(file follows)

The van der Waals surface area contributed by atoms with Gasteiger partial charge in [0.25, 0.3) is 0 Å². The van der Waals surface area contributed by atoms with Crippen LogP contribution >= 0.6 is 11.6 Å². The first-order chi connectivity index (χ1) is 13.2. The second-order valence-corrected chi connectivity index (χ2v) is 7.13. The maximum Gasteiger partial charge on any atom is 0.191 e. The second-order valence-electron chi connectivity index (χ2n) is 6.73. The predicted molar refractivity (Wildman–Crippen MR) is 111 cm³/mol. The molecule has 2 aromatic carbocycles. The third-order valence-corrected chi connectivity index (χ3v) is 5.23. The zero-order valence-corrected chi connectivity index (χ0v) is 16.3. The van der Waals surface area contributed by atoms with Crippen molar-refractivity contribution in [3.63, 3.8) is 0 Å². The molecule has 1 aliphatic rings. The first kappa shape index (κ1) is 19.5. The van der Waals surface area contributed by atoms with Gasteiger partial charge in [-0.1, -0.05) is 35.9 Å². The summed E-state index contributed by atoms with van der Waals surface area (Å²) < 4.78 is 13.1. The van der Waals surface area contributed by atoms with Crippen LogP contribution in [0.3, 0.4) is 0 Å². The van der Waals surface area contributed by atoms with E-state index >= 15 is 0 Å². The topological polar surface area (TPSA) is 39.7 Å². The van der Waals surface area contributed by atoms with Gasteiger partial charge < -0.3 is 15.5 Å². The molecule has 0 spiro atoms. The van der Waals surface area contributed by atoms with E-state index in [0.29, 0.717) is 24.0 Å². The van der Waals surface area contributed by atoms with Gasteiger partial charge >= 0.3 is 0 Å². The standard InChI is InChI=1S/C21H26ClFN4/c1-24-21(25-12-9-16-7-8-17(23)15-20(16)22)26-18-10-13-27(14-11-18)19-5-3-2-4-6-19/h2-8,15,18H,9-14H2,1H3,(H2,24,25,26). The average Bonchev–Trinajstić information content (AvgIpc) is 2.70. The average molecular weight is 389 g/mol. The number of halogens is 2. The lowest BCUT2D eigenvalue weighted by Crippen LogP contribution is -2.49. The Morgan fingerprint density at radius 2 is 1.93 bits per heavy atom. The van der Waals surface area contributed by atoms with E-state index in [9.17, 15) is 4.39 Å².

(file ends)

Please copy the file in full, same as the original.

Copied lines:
The van der Waals surface area contributed by atoms with Gasteiger partial charge in [0.25, 0.3) is 0 Å². The van der Waals surface area contributed by atoms with Crippen LogP contribution >= 0.6 is 11.6 Å². The first-order chi connectivity index (χ1) is 13.2. The second-order valence-corrected chi connectivity index (χ2v) is 7.13. The maximum Gasteiger partial charge on any atom is 0.191 e. The second-order valence-electron chi connectivity index (χ2n) is 6.73. The predicted molar refractivity (Wildman–Crippen MR) is 111 cm³/mol. The molecule has 2 aromatic carbocycles. The third-order valence-corrected chi connectivity index (χ3v) is 5.23. The zero-order valence-corrected chi connectivity index (χ0v) is 16.3. The van der Waals surface area contributed by atoms with Crippen molar-refractivity contribution in [3.63, 3.8) is 0 Å². The molecule has 1 aliphatic rings. The first kappa shape index (κ1) is 19.5. The van der Waals surface area contributed by atoms with Gasteiger partial charge in [-0.1, -0.05) is 35.9 Å². The summed E-state index contributed by atoms with van der Waals surface area (Å²) < 4.78 is 13.1. The van der Waals surface area contributed by atoms with Crippen LogP contribution in [0.3, 0.4) is 0 Å². The van der Waals surface area contributed by atoms with E-state index >= 15 is 0 Å². The topological polar surface area (TPSA) is 39.7 Å². The van der Waals surface area contributed by atoms with Gasteiger partial charge < -0.3 is 15.5 Å². The molecule has 0 spiro atoms. The van der Waals surface area contributed by atoms with E-state index in [0.29, 0.717) is 24.0 Å². The van der Waals surface area contributed by atoms with Gasteiger partial charge >= 0.3 is 0 Å². The standard InChI is InChI=1S/C21H26ClFN4/c1-24-21(25-12-9-16-7-8-17(23)15-20(16)22)26-18-10-13-27(14-11-18)19-5-3-2-4-6-19/h2-8,15,18H,9-14H2,1H3,(H2,24,25,26). The average Bonchev–Trinajstić information content (AvgIpc) is 2.70. The average molecular weight is 389 g/mol. The number of halogens is 2. The lowest BCUT2D eigenvalue weighted by Crippen LogP contribution is -2.49. The Morgan fingerprint density at radius 2 is 1.93 bits per heavy atom. The van der Waals surface area contributed by atoms with E-state index in [9.17, 15) is 4.39 Å².